Homework: Students should use the online resources provided to research their occupations, recording their findings on the Careers Note-Taking Form. Encourage students to focus on including information that they consider necessary, as well as particularly interesting, to their target audience (e.g., classmates, other students, school staff, parents).

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Session 2: Working With a Blog Format—Discussion and Writing Practice

1. Review the assignment from Session 1. Invite students to comment on what they have learned so far and ask any questions they have.

2. Introduce a discussion of the blog format by inviting students to tell you what they know about blogs. Ask students
  • How many of you read blogs?

  • What types of blogs do you like?

  • Who do you know who writes a blog?
3. Guide students through a discussion of blog basics, including the origin of the word (blog is short for weblog, or a log kept on the Web.) Explain that a blog is a website featuring regular entries containing new content. Posts may consist of personal writing (similar to a public journal), news or pop culture events, or information about a specific topic or theme. Note that blog can be used as a verb, as in “I’m going to blog about the movie I saw Saturday night.”

4. Show students some examples of blogs, and guide them in identifying some common features:
  • Original text (the entries)

  • Photos and graphics

  • Links to other online sources related to the topic at hand (e.g., other blogs, articles, sites, databases)

  • A comment function, which allows readers to respond to each entry if they choose
Ask, “What are some benefits of communicating through a blog?” (Answers may include: anyone can start one, easy to direct people you know to the content you want them to see, convenient way for people to access information, easy to update, promotes dialogue, possible to correct errors even after publishing, people enjoy reading blogs.)

Distribute copies of the Blogging Information Sheet handout for student reference.

5. Outline the writing process students will use for the blog. Explain that they will begin by writing first drafts of their occupation descriptions based on information they have recorded on the Careers Note-Taking Form. Remind them to make their writing appropriate for the intended audience (students, school staff, parents); provide interesting, relevant information about the occupations; write to the agreed-upon target length (200 words per occupation, or whatever length you think would work well for your students). Discuss the conventions of online text, pointing out that it typically communicates relevant information with as few words as possible.

6. Distribute the Occupation Description Rubric for students to refer to as they write. This rubric reinforces your earlier discussion and allows students to self-assess their work.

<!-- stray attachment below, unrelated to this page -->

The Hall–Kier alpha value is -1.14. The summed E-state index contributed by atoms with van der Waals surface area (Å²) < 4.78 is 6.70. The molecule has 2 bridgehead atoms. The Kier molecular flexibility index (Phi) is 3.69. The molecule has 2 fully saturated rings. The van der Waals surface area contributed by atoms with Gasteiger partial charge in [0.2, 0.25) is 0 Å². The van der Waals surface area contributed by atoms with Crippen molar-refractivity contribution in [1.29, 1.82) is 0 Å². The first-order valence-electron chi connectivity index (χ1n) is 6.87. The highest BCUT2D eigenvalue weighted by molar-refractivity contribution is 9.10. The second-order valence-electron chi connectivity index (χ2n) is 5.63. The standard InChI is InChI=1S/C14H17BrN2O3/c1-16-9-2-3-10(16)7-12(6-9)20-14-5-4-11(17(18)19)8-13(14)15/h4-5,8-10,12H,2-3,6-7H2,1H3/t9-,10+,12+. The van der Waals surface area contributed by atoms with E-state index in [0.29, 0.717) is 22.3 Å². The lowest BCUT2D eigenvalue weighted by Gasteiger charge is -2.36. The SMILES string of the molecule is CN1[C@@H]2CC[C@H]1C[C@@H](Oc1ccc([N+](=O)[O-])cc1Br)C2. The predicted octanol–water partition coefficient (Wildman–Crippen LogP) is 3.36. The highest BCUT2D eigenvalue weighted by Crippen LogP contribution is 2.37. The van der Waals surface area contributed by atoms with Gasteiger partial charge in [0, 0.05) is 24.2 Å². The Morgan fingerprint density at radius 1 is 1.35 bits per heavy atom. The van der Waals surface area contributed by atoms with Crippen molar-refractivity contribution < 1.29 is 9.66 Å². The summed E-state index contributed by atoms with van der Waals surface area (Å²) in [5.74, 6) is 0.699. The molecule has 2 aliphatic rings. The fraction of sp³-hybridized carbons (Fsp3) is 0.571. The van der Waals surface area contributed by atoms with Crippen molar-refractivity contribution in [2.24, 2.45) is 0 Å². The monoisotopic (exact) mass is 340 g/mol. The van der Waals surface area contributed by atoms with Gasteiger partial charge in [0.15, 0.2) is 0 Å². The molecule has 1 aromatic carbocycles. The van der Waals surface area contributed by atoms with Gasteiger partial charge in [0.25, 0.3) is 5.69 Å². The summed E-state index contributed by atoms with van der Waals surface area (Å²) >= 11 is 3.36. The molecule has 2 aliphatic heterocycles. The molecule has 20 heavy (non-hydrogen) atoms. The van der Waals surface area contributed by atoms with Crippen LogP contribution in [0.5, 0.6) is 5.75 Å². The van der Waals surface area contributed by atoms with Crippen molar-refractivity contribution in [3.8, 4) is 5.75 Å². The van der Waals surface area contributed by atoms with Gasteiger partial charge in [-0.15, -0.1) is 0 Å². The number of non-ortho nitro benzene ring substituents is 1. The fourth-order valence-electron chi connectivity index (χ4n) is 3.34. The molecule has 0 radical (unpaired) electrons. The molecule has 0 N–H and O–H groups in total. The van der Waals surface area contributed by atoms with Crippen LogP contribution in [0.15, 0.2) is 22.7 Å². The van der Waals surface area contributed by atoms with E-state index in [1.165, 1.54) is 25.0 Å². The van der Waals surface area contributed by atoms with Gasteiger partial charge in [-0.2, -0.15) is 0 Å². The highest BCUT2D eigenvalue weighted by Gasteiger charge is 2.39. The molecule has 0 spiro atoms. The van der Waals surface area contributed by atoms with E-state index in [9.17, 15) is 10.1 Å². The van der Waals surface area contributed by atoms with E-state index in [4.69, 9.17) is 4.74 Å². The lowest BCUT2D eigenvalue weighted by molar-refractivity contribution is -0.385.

7. Briefly model the writing process for students by beginning to draft a short description of the occupation of teacher on a transparency or the chalkboard. Keep this demonstration short—no need to complete a full draft. Refer to your own Careers Note-Taking Form and think aloud as you write, explaining any changes you make. (Reasons may include: sentence doesn’t make sense, fact doesn’t add anything important to the overall description, need to add educational requirements, misspelled a word, adding something my audience would like to know.)

8. Allow students about 20 minutes in class to begin writing first drafts of their occupational descriptions. Walk around the classroom and provide quick feedback to individual students as needed. Comment on particularly interesting facts, ask leading questions as appropriate, and prompt students to refer to the Occupation Description Rubric.

9. Bring the writing time to a close. (At this time, students are not expected to have completed their descriptions.) Time permitting, invite a few students to share what they have written so far. Ask other students to suggest something they would still like to know about the occupation being described.

10. Thank students for a great session. Assign homework for the next session and answer any questions students may have about the assignment.


Homework: Before the next session, students should complete the Occupation Description Rubric and the first drafts of three occupation descriptions. Remind them to consider their audience and the format as they write. Students should also spend some time exploring the classroom blogs you have linked from your blog.

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Session 3: Preparing Blog Entries

1. Introduce the session by explaining that students will now prepare their drafts for posting to the class blog, by reviewing and revising their three occupation descriptions.

2. Briefly review the revision process, using the text you wrote during Session 2. Display your draft on the overhead projector and read it aloud. Stop to make a few obvious changes, explaining those changes using the think-aloud technique. (Adapt this review as necessary to meet your students’ needs—for most middle-grade students, this information should be thought of as just a “refresher.”)

3. Allow students about 45 minutes to work on revising their drafts. Remind them to refer to the criteria on the Occupation Description Rubric. As students work, walk around the room to guide and encourage them.